(Bloomberg) -- Mexico slashed the price for its flagship Maya crude, the latest producer to discount its cargoes as the coronavirus pandemic destroys fuel demand and Saudi Arabia floods the world with crude.
Petroleos Mexicanos’s trading arm PMI lowered its Maya crude differential into U.S. Gulf Coast by $2 to minus $10.05 a barrel for April, PMI said in an emailed statement. The so-called K factor is applied to benchmark crudes to adjust for market conditions. It’s the biggest discount since the company changed its formula for December. The company also cut pricing to Europe, India and the Middle East by the same amount.
Oil prices have been ravaged by the threat that the spread of coronavirus across the world may cause demand to collapse by as much as 20 million barrels a day as drivers stay home and flights are grounded. The plunge was exacerbated by a price war between Saudi Arabia and Russia that is adding more supply to an already swamped market.
While Maya is mostly sold in evergreen contracts that are renewed automatically with refiners, customers can nominate or defer volumes for a given month, depending on the K factor. The selling price of Maya also acts as an indicator for other heavy crude grades in Latin America and Canada because they compete for interest from U.S. Gulf Coast refiners.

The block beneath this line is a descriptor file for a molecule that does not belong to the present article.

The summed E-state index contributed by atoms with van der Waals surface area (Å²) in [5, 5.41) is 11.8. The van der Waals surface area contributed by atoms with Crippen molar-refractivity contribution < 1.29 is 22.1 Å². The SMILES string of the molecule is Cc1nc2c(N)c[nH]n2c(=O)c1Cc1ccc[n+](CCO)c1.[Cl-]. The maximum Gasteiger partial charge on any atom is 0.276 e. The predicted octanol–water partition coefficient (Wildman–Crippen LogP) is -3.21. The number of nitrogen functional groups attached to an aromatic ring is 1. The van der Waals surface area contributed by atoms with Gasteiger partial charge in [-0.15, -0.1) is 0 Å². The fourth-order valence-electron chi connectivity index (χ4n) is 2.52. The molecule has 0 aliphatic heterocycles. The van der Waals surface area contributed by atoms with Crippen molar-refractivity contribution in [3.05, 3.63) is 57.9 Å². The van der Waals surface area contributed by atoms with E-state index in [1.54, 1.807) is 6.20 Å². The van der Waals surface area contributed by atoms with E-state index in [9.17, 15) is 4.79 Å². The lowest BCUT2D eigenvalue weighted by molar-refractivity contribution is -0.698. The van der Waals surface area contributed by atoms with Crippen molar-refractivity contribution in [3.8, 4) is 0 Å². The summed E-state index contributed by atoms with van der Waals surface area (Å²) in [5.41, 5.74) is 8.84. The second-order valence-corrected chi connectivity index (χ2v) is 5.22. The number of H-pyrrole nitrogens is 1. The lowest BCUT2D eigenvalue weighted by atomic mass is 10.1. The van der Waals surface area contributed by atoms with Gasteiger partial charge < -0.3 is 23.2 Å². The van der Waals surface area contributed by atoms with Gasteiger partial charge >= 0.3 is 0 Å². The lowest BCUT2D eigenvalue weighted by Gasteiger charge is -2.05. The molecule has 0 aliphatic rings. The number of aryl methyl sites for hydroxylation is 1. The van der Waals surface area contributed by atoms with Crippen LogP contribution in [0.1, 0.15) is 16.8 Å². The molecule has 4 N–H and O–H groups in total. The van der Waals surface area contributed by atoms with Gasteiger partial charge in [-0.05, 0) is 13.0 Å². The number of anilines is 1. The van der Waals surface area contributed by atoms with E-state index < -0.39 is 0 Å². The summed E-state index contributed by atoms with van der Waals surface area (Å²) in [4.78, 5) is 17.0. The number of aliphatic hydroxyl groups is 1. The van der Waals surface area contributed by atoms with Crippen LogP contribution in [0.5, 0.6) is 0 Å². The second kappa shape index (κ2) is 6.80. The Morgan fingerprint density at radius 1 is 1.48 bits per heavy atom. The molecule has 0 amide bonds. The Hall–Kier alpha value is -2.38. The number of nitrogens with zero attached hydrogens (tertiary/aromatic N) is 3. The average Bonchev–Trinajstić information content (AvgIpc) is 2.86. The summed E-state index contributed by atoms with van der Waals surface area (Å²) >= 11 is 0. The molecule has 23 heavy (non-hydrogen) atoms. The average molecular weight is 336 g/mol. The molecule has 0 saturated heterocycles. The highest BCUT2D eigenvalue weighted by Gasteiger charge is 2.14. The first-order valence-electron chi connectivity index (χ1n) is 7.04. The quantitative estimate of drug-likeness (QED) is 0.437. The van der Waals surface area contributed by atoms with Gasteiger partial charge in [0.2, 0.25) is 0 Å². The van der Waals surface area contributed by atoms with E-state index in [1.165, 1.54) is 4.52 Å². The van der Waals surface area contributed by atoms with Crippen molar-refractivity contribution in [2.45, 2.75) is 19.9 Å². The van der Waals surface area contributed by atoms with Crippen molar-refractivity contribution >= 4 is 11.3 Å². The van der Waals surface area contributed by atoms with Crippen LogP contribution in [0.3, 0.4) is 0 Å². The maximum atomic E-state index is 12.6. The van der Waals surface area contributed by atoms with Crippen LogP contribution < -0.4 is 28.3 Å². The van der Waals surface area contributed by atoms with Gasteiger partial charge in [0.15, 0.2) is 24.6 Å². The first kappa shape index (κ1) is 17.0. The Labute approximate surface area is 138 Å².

Pemex, as the Mexican state driller is known, is among one of the most vulnerable producers as chaos ensues in global markets. Its debt is the highest of any oil major, at more than $100 billion, and its output has been declining for 15 years.
The company’s oil hedge -- which protects 234,000 barrels a day, about one-fifth of its oil exports, at $49 a barrel -- doesn’t resolve the problems it faces from the global price crash, its chief executive officer Octavio Romero Oropeza said earlier this week.
Brent crude, the global benchmark that along with West Texas Intermediate oil in Houston forms the pricing basis for Maya, is down more than 45% this month to around $27 a barrel. More than 80% of oil production by Pemex is unprofitable at a price below $35 a barrel, according to energy consultancy Wood Mackenzie Ltd. Mexico’s export mix fell to $17.70 on Thursday, according to Pemex data.
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